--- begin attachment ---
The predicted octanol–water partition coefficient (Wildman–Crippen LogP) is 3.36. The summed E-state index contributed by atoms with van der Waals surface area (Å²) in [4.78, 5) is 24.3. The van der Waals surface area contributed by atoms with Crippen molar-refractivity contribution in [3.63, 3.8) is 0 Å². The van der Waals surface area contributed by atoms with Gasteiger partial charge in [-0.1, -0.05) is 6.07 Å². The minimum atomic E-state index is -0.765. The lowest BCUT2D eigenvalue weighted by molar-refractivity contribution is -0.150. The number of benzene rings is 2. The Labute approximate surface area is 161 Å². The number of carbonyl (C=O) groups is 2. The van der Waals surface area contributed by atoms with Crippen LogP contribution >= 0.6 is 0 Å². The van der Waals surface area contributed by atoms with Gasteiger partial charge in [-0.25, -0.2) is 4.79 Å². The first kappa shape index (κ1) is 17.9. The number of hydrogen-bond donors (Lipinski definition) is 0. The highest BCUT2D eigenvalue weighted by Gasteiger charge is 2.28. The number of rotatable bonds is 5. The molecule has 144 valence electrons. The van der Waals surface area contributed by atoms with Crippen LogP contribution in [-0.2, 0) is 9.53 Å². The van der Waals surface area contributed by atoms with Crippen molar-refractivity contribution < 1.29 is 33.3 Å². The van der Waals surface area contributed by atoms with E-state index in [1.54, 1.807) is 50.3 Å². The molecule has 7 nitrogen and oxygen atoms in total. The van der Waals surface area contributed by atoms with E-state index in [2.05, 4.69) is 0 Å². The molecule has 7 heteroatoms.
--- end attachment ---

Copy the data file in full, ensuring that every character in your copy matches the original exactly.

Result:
The predicted octanol–water partition coefficient (Wildman–Crippen LogP) is 3.36. The summed E-state index contributed by atoms with van der Waals surface area (Å²) in [4.78, 5) is 24.3. The van der Waals surface area contributed by atoms with Crippen molar-refractivity contribution in [3.63, 3.8) is 0 Å². The van der Waals surface area contributed by atoms with Gasteiger partial charge in [-0.1, -0.05) is 6.07 Å². The minimum atomic E-state index is -0.765. The lowest BCUT2D eigenvalue weighted by molar-refractivity contribution is -0.150. The number of benzene rings is 2. The Labute approximate surface area is 161 Å². The number of carbonyl (C=O) groups is 2. The van der Waals surface area contributed by atoms with Crippen LogP contribution >= 0.6 is 0 Å². The van der Waals surface area contributed by atoms with Gasteiger partial charge in [-0.25, -0.2) is 4.79 Å². The first kappa shape index (κ1) is 17.9. The number of hydrogen-bond donors (Lipinski definition) is 0. The highest BCUT2D eigenvalue weighted by Gasteiger charge is 2.28. The number of rotatable bonds is 5. The molecule has 144 valence electrons. The van der Waals surface area contributed by atoms with Crippen LogP contribution in [-0.2, 0) is 9.53 Å². The van der Waals surface area contributed by atoms with Crippen molar-refractivity contribution < 1.29 is 33.3 Å². The van der Waals surface area contributed by atoms with E-state index in [1.54, 1.807) is 50.3 Å². The molecule has 7 nitrogen and oxygen atoms in total. The van der Waals surface area contributed by atoms with E-state index in [2.05, 4.69) is 0 Å². The molecule has 7 heteroatoms.